Viral Reproduction

Viruses can replicate (reproduce themselves) only at the expense of their host cells. In doing so, they first become attached to a susceptible cell. Then they penetrate to the interior, some types leaving their coats on the outside. Inside the cell, their DNA or RNA directs the synthesis of new virus molecules, which are then assembled into complete viruses. These are released from the host cell, usually as it dies (Fig. 17.18).

Some viruses (e.g., those causing influenza) can mutate (see Chapter 15) very rapidly, allowing them to attack organisms that previously had been immune to them. As a result, new vaccines constantly have to be developed to combat new strains of viruses. Some viruses greatly affect the metabolism of their host cells. For example, in botulism bacteria, the botulism toxins are produced only if specific phages are present and active. Evidence is mounting that many forms of cancer, which usually involves abnormal cell growth, are caused by viruses. Scientists also suspect that all living organisms carry viruses in an inactive form in their cells, and they are trying to discover what causes the inactive viruses suddenly to become active.

Reproduction Within Viruses

tail fibers—

Botulism Virus Cell
Figure 17.17 Phage viruses. Insert drawing shows some of the detail, x20,000. (Electron micrograph courtesy D. Kay)

Chapter 17

Chapter 17

Viral Reproduction

Figure 17.18 Stages in the development of a phage virus within a bacillus bacterium. A. The virus becomes attached to the bacterium. B. The DNA of the virus enters the cell. C. Various components of the virus are synthesized from the DNA of the bacterium. D. The viral components are assembled into units. E. The assembled viruses are released as the bacterial wall breaks down. After M. J. Pelczar, Jr., and R. D. Reid. 1972. Microbiology, 3d ed. The McGraw-Hill Companies. All rights reserved.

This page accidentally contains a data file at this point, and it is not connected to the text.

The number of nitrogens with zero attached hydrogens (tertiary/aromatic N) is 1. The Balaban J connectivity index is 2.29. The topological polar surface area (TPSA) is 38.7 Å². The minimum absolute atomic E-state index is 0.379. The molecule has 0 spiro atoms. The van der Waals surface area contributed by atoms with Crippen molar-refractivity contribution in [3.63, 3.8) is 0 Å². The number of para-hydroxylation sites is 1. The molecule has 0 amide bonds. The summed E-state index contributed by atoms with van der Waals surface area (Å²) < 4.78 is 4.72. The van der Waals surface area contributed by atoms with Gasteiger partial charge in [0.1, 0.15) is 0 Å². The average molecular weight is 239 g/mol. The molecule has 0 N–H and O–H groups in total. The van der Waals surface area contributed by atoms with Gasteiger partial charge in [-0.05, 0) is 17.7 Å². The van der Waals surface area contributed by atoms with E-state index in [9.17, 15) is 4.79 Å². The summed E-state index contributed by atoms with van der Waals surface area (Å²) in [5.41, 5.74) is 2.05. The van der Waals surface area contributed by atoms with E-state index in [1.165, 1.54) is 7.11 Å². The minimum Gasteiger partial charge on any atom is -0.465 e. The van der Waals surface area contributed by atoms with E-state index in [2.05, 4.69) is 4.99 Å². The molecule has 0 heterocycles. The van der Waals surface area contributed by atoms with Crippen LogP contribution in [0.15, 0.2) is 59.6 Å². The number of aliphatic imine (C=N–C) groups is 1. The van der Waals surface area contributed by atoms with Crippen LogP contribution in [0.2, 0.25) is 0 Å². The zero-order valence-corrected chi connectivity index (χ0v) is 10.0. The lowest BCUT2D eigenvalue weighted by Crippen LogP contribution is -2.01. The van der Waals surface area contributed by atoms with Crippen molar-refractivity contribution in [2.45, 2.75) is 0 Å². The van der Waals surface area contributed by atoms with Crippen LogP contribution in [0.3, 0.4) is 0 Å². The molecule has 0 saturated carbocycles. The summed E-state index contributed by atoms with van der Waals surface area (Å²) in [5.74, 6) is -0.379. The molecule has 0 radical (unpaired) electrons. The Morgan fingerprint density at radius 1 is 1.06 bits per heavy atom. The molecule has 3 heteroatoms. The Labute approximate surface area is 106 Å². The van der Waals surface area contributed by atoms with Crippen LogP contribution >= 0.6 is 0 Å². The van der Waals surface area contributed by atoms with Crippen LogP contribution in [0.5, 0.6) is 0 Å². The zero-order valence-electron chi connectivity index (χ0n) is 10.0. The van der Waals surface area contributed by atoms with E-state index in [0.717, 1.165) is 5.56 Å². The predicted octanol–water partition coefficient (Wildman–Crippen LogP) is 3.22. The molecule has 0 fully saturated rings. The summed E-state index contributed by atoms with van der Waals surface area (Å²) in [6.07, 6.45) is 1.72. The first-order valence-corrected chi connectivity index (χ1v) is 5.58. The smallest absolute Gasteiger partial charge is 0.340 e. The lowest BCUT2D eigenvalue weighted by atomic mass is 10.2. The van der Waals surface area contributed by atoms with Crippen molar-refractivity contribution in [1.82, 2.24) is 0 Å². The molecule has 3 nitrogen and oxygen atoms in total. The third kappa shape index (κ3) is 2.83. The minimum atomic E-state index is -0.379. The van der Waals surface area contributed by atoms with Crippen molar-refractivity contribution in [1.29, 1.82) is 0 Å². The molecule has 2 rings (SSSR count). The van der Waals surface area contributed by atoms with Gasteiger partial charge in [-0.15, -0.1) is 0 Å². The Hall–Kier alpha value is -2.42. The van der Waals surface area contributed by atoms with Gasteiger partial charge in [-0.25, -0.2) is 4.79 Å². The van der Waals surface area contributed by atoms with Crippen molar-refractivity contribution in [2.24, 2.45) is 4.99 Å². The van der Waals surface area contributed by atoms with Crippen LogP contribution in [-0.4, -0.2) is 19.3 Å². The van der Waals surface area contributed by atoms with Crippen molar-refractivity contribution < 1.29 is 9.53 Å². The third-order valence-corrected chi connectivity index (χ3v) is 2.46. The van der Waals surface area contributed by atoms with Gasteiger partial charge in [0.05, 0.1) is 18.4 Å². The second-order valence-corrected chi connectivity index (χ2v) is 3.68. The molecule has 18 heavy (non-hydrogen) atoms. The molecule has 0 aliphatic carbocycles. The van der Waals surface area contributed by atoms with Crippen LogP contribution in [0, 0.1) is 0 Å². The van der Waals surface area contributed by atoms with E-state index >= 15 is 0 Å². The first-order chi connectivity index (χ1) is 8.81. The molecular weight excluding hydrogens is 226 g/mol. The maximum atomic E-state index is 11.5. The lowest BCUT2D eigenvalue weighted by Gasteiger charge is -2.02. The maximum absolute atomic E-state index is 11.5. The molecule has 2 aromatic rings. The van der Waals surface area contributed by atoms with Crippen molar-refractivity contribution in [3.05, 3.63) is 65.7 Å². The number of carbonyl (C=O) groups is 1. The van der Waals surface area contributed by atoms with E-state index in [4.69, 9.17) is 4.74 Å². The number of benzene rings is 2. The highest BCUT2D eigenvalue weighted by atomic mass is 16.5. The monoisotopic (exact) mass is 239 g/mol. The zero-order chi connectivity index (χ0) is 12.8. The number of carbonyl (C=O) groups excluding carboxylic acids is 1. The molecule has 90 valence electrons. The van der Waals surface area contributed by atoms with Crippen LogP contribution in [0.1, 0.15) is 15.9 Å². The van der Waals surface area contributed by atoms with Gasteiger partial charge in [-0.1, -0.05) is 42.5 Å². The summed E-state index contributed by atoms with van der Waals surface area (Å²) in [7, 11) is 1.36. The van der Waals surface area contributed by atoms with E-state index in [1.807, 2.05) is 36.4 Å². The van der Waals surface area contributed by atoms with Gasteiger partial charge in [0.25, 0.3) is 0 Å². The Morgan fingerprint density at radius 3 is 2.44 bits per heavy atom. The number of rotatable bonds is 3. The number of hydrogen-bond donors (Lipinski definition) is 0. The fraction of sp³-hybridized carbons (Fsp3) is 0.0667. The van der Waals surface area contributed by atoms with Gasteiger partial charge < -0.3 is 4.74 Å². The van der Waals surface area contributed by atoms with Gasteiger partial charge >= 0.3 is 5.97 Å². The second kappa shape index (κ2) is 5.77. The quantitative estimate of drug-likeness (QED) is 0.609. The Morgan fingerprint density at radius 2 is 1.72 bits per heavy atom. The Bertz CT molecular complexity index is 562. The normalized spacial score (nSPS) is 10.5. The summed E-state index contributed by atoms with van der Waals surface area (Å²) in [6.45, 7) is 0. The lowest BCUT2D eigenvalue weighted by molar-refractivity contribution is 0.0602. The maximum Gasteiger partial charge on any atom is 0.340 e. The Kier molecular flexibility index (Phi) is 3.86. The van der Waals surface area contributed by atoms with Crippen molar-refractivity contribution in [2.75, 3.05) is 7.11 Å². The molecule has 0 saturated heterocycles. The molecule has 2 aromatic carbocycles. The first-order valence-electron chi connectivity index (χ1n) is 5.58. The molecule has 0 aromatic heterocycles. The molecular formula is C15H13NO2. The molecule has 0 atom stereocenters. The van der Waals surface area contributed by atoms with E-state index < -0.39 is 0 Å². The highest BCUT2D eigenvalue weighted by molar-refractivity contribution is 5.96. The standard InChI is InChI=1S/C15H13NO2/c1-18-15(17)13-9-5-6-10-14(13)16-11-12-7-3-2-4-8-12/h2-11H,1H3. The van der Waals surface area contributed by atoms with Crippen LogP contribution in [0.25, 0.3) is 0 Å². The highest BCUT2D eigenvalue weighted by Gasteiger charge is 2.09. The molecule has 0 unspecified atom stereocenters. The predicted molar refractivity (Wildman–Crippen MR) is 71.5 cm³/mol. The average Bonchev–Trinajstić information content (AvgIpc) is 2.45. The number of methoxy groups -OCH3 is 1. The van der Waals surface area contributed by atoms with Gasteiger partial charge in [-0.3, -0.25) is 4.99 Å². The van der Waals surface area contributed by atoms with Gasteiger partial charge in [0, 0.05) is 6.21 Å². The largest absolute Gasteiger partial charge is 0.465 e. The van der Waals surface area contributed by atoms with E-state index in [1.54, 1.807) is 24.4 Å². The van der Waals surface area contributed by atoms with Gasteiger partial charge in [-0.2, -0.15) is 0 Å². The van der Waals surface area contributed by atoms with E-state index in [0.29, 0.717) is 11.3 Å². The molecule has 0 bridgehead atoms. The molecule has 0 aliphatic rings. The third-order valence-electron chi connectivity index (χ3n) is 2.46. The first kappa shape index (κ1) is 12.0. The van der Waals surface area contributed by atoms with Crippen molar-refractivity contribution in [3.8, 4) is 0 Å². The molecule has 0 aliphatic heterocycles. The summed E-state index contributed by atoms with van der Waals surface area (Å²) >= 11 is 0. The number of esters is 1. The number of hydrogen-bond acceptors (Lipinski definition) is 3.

Figure 17.18 Stages in the development of a phage virus within a bacillus bacterium. A. The virus becomes attached to the bacterium. B. The DNA of the virus enters the cell. C. Various components of the virus are synthesized from the DNA of the bacterium. D. The viral components are assembled into units. E. The assembled viruses are released as the bacterial wall breaks down. After M. J. Pelczar, Jr., and R. D. Reid. 1972. Microbiology, 3d ed. The McGraw-Hill Companies. All rights reserved.

Cells of higher animals that are invaded by viruses produce a protein called interferon, which is released into the fluid around the cells or into the bloodstream. Minute amounts of interferon in contact with cells cause the cells to produce a protective protein that prevents or inhibits the propagation of many types of viruses within the protected cells and also inhibits viruses from causing tumors that transform normal cells into tumor cells.

Because of these properties of interferon, it is now being produced in large quantities for use in controlling certain cancers and many other viral infections. The use of bacteria as hosts for donor DNA is especially promising for the future. This process, in effect, turns the bacteria into interferon synthesis centers (see Fig. 14.12). In 1981, scientists at the University of Washington and the Genentech Corporation of San Francisco announced that they had succeeded in producing a form of interferon by splicing interferon genes into yeast cells. Because yeast cells are larger than bacteria, the process can potentially produce much larger quantities of interferon at considerably lower cost than is possible using bacteria.

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